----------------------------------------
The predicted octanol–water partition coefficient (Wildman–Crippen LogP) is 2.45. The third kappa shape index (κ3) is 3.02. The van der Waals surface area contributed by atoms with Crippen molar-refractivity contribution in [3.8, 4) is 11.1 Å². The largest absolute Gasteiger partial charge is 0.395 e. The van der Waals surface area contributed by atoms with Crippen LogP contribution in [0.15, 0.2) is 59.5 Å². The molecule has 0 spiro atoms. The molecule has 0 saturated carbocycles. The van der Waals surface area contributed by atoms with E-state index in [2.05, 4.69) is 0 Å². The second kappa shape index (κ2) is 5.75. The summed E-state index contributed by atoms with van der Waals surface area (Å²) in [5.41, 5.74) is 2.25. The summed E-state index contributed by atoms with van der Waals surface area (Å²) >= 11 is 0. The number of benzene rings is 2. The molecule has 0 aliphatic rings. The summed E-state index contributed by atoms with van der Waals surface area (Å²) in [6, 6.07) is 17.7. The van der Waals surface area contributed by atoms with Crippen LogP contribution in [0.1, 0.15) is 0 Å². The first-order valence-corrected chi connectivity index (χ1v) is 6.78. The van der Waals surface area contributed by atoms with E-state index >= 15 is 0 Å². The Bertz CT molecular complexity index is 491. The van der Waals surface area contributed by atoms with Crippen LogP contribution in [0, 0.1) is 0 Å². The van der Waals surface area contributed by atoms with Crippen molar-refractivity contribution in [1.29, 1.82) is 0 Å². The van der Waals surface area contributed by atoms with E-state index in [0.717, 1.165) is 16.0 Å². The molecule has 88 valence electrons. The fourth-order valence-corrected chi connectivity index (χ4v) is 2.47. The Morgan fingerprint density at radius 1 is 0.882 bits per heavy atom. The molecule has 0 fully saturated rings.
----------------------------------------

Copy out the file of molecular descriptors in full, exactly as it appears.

The predicted octanol–water partition coefficient (Wildman–Crippen LogP) is 2.45. The third kappa shape index (κ3) is 3.02. The van der Waals surface area contributed by atoms with Crippen molar-refractivity contribution in [3.8, 4) is 11.1 Å². The largest absolute Gasteiger partial charge is 0.395 e. The van der Waals surface area contributed by atoms with Crippen LogP contribution in [0.15, 0.2) is 59.5 Å². The molecule has 0 spiro atoms. The molecule has 0 saturated carbocycles. The van der Waals surface area contributed by atoms with E-state index in [2.05, 4.69) is 0 Å². The second kappa shape index (κ2) is 5.75. The summed E-state index contributed by atoms with van der Waals surface area (Å²) in [5.41, 5.74) is 2.25. The summed E-state index contributed by atoms with van der Waals surface area (Å²) >= 11 is 0. The number of benzene rings is 2. The molecule has 0 aliphatic rings. The summed E-state index contributed by atoms with van der Waals surface area (Å²) in [6, 6.07) is 17.7. The van der Waals surface area contributed by atoms with Crippen LogP contribution in [0.1, 0.15) is 0 Å². The first-order valence-corrected chi connectivity index (χ1v) is 6.78. The van der Waals surface area contributed by atoms with E-state index >= 15 is 0 Å². The Bertz CT molecular complexity index is 491. The van der Waals surface area contributed by atoms with Crippen LogP contribution in [0, 0.1) is 0 Å². The van der Waals surface area contributed by atoms with Crippen molar-refractivity contribution in [1.29, 1.82) is 0 Å². The van der Waals surface area contributed by atoms with E-state index in [0.717, 1.165) is 16.0 Å². The molecule has 88 valence electrons. The fourth-order valence-corrected chi connectivity index (χ4v) is 2.47. The Morgan fingerprint density at radius 1 is 0.882 bits per heavy atom. The molecule has 0 fully saturated rings.